University of Southern Mississippi's Center for Writers will host
award-winning poet Stephen Dobyns for three days, Nov. 4-6, as part
of its Visiting Writers Series. Dobyns, who has published 10 books
of poetry and 20 novels, and who has won the National Poetry Series,
the Lamont Poetry Selection of the Academy of American Poets, the
Melville Cane Award, and grants from the Guggenheim Foundation and
the National Endowment for the Arts, will give a public reading Nov.
4 at 7 p.m. at the Ogletree Alumni House on Southern Miss' Hattiesburg
Dobyns, who teaches at Sarah Lawrence College in New
York, is the author of numerous volumes of poetry, including "Pallbearers";
"Common Carnage"; "Black Dog"; "Red Dog";
and "Velocities: New and Selected Poems." He has also
distinguished himself with short stories such as "Eating Naked"
and novels, including "Boy in Water" and "The Church
of Dead Girls" which have been translated into 10 languages.
While visiting the Center for Writers, Dobyns will
lead a workshop and meet individually with students. Dr. Angela
Ball, who heads the poetry program at the Center for Writers, said,
"I'm thrilled that my students will be learning from Stephen
Dobyns. It's been said that literature should be an ax applied to
the frozen waters of the heart--Dobyns will help the students learn
to wield that ax." Of Dobyns' own work, she added, "Stephen
Dobyns is a master craftsman whose poems possess tremendous force
and range. No other poet I know is better at articulating exactly
what it means to be human."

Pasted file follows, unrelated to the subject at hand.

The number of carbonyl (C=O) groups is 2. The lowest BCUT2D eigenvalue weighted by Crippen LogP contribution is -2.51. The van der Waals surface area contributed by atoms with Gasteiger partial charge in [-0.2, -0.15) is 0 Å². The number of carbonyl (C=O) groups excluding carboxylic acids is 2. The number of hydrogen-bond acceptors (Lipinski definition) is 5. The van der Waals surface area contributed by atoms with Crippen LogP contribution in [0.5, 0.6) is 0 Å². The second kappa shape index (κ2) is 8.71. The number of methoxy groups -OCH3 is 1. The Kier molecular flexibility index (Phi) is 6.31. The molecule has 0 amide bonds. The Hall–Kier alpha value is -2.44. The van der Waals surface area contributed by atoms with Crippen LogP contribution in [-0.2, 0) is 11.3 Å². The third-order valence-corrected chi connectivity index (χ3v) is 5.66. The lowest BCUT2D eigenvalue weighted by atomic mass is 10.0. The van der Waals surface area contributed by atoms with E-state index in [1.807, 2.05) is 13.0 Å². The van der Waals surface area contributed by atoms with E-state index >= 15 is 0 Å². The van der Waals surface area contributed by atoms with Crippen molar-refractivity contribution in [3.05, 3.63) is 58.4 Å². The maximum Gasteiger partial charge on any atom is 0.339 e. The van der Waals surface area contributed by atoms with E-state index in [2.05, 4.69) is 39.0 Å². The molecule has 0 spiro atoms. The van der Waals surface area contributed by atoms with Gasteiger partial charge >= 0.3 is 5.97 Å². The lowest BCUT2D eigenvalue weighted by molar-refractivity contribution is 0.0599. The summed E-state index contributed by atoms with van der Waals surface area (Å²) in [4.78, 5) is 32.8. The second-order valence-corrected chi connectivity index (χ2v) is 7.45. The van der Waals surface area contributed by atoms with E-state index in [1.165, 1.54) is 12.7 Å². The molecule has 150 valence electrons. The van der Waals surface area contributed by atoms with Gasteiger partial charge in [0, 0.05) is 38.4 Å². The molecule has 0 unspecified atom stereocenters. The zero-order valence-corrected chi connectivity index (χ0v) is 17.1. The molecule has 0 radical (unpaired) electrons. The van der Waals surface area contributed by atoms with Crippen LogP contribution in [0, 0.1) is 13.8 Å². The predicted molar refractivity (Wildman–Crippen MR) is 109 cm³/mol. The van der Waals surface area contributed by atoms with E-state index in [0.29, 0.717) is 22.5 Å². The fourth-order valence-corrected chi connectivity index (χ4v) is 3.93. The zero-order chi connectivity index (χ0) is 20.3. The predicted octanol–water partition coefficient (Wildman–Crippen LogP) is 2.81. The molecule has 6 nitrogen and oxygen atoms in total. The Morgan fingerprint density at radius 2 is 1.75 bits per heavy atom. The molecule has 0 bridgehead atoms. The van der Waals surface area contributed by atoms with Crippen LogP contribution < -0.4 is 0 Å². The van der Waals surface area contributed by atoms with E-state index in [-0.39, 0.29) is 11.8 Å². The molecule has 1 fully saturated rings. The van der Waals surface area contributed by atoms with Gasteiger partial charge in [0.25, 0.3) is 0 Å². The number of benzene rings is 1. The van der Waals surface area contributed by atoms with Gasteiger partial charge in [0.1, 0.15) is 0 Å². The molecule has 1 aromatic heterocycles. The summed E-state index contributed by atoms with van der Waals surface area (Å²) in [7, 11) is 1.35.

Additional visitors in the Center for Writers' Visiting
Writers Series are scheduled throughout the 2004-2005 academic year.
This fall the center has hosted novelist Matthew Sharpe, author
of the "The Sleeping Father," a Today Show Book Club pick,
and Tim O'Brien, author of "The Things They Carried."
In November, Elissa Schappell and Rob Spillman, editors of "Tin
House" magazine, will visit and discuss fiction and contemporary
literary publishing. In the spring, the schedule features award-winning
poet Lucie Brock-Broido; bestselling novelist Francine Prose; novelist
Percival Everett; and National Book Award finalist Jennifer Egan.
Center director Frederick Barthelme said Dobyns' visit
is one he especially looks forward to, as it strengthens an already
strong program in poetry. "Stephen Dobyns is one of the finest
poets working in America today," Barthelme said. "It is
a rare privilege to have a writer of this caliber visiting and working
in the classrooms at The University of Southern Mississippi."